With the death of President Chiang Ching-kuo in 1988 and the beginning of the presidency of Lee Teng-hui, a Taiwanese, relations between Japan and Taiwan improved. Lee had studied in Japan during World War II and had a much more positive view of Japan than Chiang Kai-shek and Chiang Ching-kuo. Thus, the positive views that Taiwanese had toward Japan helped improve ties. In addition, during Lee Teng-hui’s presidency Taiwan democratised and the shared democratic values added a further layer of understanding between the two countries. Close ties continued under the presidency of Chen Shui-bian. During the Lee and Chen administrations, Japan was clearly Taiwan’s second closest partner behind only the United States.

Relations between Taiwan and Japan deteriorated in the early days of President Ma Ying-jeou’s term. Having Mainlander background and ancestral enmity with Japan dating from World War II, President Ma omitted mention of Japan from his inauguration speech and claimed the Senkaku islands (which the Ma government called the Diaoyutai). However, within a few months, the Ma government made considerable efforts and Taiwan’s relations with Japan improved greatly.[3]

In addition, to propinquity, colonial history and shared democratic values, Taiwan and Japan are important economic partners. Trade between the two countries totalled more than US$60 billion in 2013. Japan is Taiwan’s second largest trade partner while Taiwan is Japan’s fourth trade partner. Both countries have reached an agreement giving de facto most favoured nation treatment to the other.[4] Tourism, with over three million tourists in 2012, cultural exchanges, youth working holiday arrangements, academic exchange, and considerable assistance with natural disasters in the other country have also solidified the relationship.[5] Considerable numbers of senior Japanese politicians have been members of the Japan-Taiwan Commission of Japanese Diet Members (Nikka-kon 日華懇).[6]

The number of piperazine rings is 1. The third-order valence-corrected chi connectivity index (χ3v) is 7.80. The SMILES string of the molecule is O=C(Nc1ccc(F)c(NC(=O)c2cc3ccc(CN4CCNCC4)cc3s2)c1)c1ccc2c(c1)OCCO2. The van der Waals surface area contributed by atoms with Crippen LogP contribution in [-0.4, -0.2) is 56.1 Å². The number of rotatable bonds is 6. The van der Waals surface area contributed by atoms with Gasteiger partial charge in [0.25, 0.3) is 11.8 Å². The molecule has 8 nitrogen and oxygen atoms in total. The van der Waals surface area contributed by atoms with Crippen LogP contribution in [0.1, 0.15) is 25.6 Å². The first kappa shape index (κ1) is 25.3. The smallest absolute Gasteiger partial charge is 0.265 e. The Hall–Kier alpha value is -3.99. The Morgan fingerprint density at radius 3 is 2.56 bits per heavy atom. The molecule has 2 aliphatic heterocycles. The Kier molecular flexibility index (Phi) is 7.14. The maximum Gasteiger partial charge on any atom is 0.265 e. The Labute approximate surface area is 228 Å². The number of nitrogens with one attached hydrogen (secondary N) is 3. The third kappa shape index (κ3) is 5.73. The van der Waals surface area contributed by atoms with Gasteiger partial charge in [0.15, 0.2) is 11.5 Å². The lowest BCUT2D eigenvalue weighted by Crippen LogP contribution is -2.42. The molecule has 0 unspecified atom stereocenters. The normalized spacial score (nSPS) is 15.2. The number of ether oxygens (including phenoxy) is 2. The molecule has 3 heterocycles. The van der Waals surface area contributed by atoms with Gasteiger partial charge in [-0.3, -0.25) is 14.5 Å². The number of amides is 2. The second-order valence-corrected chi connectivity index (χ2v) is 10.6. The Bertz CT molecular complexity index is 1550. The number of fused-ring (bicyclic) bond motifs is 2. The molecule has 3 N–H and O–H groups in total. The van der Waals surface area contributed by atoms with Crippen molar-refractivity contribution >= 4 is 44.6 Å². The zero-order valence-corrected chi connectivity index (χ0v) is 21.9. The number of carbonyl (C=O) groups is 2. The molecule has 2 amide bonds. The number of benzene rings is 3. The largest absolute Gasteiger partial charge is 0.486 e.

The current trends in Taiwan including the Ma government’s disastrous loss in the November 29, 2014 local elections, the continuing expansionist moves of China in the Asia-Pacific, and the increasing closeness and cooperation among the world’s democratic countries all suggest that ties between Taiwan and Japan will continue to improve.[7]

Bruce Jacobs is Emeritus Professor of Asian Languages and Studies at Monash University in Melbourne, Australia. Image Credit: Wikimedia Commons/public domain. 

Notes:

[1] J. Bruce Jacobs, “One China, diplomatic isolation and a separate Taiwan,” in Edward Friedman (ed.), China’s Rise, Taiwan’s Dilemmas and International Peace (London and New York: Routledge, 2006), pp. 89-94.

[2]For text, see ibid,pp. 94-95.

[3] J. Bruce Jacobs, Democratizing Taiwan (Leiden and Boston: Brill, 2012), pp. 239-243.